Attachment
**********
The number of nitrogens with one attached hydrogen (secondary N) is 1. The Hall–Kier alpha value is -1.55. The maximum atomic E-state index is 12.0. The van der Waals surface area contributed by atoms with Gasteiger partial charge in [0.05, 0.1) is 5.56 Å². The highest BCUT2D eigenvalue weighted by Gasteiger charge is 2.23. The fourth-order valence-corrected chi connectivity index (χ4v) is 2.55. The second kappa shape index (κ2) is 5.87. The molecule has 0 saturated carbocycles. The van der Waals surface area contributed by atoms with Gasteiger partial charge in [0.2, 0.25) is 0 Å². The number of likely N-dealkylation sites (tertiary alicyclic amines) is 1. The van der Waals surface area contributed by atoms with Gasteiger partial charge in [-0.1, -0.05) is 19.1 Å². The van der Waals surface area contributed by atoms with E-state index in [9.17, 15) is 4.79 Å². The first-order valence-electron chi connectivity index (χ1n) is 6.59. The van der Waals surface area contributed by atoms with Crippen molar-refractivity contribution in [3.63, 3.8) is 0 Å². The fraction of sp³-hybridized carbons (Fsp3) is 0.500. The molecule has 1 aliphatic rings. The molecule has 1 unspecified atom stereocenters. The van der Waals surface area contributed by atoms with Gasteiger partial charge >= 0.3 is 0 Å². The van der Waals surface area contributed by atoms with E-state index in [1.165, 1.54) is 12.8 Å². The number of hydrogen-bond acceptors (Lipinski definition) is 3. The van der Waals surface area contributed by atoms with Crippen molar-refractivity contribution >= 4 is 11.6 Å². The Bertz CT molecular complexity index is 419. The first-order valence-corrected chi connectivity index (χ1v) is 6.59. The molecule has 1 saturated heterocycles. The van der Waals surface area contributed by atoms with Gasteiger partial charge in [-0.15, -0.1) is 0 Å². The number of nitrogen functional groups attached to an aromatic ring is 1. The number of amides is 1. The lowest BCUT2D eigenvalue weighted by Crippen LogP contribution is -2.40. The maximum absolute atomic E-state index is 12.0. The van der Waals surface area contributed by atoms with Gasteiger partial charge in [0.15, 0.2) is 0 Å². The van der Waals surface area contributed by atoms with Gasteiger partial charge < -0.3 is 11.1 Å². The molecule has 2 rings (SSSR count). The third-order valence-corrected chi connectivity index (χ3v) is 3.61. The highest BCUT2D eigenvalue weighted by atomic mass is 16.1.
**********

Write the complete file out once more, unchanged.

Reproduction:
The number of nitrogens with one attached hydrogen (secondary N) is 1. The Hall–Kier alpha value is -1.55. The maximum atomic E-state index is 12.0. The van der Waals surface area contributed by atoms with Gasteiger partial charge in [0.05, 0.1) is 5.56 Å². The highest BCUT2D eigenvalue weighted by Gasteiger charge is 2.23. The fourth-order valence-corrected chi connectivity index (χ4v) is 2.55. The second kappa shape index (κ2) is 5.87. The molecule has 0 saturated carbocycles. The van der Waals surface area contributed by atoms with Gasteiger partial charge in [0.2, 0.25) is 0 Å². The number of likely N-dealkylation sites (tertiary alicyclic amines) is 1. The van der Waals surface area contributed by atoms with Gasteiger partial charge in [-0.1, -0.05) is 19.1 Å². The van der Waals surface area contributed by atoms with E-state index in [9.17, 15) is 4.79 Å². The first-order valence-electron chi connectivity index (χ1n) is 6.59. The van der Waals surface area contributed by atoms with Crippen molar-refractivity contribution in [3.63, 3.8) is 0 Å². The fraction of sp³-hybridized carbons (Fsp3) is 0.500. The molecule has 1 aliphatic rings. The molecule has 1 unspecified atom stereocenters. The van der Waals surface area contributed by atoms with Gasteiger partial charge >= 0.3 is 0 Å². The van der Waals surface area contributed by atoms with E-state index in [1.165, 1.54) is 12.8 Å². The number of hydrogen-bond acceptors (Lipinski definition) is 3. The van der Waals surface area contributed by atoms with Crippen molar-refractivity contribution >= 4 is 11.6 Å². The Bertz CT molecular complexity index is 419. The first-order valence-corrected chi connectivity index (χ1v) is 6.59. The molecule has 1 saturated heterocycles. The van der Waals surface area contributed by atoms with Gasteiger partial charge in [-0.15, -0.1) is 0 Å². The number of nitrogen functional groups attached to an aromatic ring is 1. The number of amides is 1. The lowest BCUT2D eigenvalue weighted by Crippen LogP contribution is -2.40. The maximum absolute atomic E-state index is 12.0. The van der Waals surface area contributed by atoms with Gasteiger partial charge in [0.15, 0.2) is 0 Å². The van der Waals surface area contributed by atoms with Gasteiger partial charge < -0.3 is 11.1 Å². The molecule has 2 rings (SSSR count). The third-order valence-corrected chi connectivity index (χ3v) is 3.61. The highest BCUT2D eigenvalue weighted by atomic mass is 16.1.